Equine charities are encountering increasing numbers of overweight horses. World Horse Welfare field officer Penny Baker discusses the implications of obese horses for charities, and what owners can do to help the obesity pandemic.

Equine obesity in the UK isn’t anything new. We have seen consistency in overweight and obese equines coming into our farms over the past several years.

This is a worrying trend, because the issues that are often attached to being overweight, such as lameness, laminitis and equine metabolic syndrome (EMS), are all long-term, potentially life-limiting issues.

This means horses spend more time in rehabilitation and are more likely to need ongoing vet care or specialist management.

In 2020, World Horse Welfare had 620 calls of horses reported to us as underweight, versus 58 of horses reported as overweight. In 2019, these numbers were 514/65.

However, the reality is that there is a great number of yards up and down the country that have overweight horses in their fields which go unrecognised as a welfare concern.

Feedback from our front-line officers is that when attending these calls, what they find as actually being underweight doesn’t match with the figures reported.

‘Obese horses are harder to rehabilitate’

We teamed up with the National Equine Forum in March to look at why we are seeing this trend across the whole equine industry, and how all the different industry professions can play a responsible role in helping to amend perceptions and correct what has become a skewed vision of normal.

We take in approximately 300 horses a year and find that the ones with the most guarded outcomes for successful rehabilitation are those who arrive obese and suffering from conditions such as laminitis.

We can rehabilitate a thin horse much more quickly, if no other underlying conditions are present, and return it to full health without any lasting damage. It is important that we address this anomaly.

The cost of rehab for these overweight animals is often greater and they will require more dynamic management solutions than those who are in the underweight category.

‘Misguided kindness’

Weight management can be challenging — be it in humans, canines, or equines. With weight issues so widespread, it has skewed what is commonly recognised as the ‘healthy’ weight or an ‘ideal’ weight.

Overweight horses are often thought to be happy and content, or even cute. Many Your Horse readers will have seen, and maybe even laughed at, fat pony memes, but this is a serious issue.

Misguided anthropomorphising kindness in the shape of overfeeding, inappropriate rugging and insufficient movement is continuing to sweep this problem in the wrong direction.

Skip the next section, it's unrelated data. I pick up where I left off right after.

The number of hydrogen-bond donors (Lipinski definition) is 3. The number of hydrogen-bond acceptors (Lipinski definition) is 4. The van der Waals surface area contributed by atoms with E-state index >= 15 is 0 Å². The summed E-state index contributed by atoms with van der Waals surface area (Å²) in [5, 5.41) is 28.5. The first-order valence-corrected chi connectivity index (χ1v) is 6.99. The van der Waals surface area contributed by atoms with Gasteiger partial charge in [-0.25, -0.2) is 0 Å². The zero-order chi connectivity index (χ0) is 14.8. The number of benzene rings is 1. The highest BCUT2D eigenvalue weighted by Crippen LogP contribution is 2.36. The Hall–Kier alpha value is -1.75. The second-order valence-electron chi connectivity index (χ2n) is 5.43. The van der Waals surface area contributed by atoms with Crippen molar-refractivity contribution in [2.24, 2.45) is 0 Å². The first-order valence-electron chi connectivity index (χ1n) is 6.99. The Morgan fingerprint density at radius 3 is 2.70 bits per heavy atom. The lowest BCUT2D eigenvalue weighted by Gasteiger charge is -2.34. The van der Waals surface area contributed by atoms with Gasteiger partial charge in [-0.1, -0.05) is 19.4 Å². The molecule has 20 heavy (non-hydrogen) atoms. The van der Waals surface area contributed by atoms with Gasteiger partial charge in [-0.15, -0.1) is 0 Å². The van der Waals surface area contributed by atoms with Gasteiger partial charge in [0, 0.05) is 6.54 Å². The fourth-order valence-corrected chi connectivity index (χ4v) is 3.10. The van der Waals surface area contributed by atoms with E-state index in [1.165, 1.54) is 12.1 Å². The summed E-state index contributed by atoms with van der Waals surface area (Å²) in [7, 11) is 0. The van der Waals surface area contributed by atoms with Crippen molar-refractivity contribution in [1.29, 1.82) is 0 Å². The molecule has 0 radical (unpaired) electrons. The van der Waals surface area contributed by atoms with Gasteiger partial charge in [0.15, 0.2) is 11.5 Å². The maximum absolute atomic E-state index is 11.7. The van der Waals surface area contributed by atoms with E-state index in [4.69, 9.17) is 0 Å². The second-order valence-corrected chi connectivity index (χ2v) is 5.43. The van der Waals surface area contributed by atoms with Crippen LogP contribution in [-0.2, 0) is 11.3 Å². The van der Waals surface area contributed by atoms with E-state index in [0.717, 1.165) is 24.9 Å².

Related to this…

‘Confronted about visiting overweight horses’

The result of this is that I see horses reported to our welfare line as underweight who are actually an ideal body condition. When investigating reports of underweight horses, I see first hand how quick everyone is to judge and condemn the owner of a thin horse as neglectful, but it is rare that the owner of a fat horse is challenged in the same way.

There have been occasions when I’ve been confronted about why I’m visiting horses that are clearly well loved, indicating that overweight horses are often not seen as being a welfare concern.

Historically, the area of welfare has been associated with underweight horses, and while that association probably hasn’t changed, the UK’s equine problems certainly have.

Everyone has a job to do

We must all take our own appropriate responsibility for weight management across the whole equine industry, including:

  • Horse owners learning how to fat score
  • Vets who provide seasonal advice and use direct but encouraging language
  • Feed companies that offer the use of a weighbridge
  • Welfare organisations offering support material and weight management tools
  • The media and their use of photographs of equines of an appropriate weight
  • Professional riders leading by example and admitting it can be hard to get the right balance
  • Farriers pointing out laminitic damage to the client for better understanding

It all counts, it all matters and together we all play a part. If we don’t do this, we will see more health problems related to excess weight. It will become harder to own a horse that hasn’t had some kind of weight-related issue and obesity will become even more of a norm than it already has.

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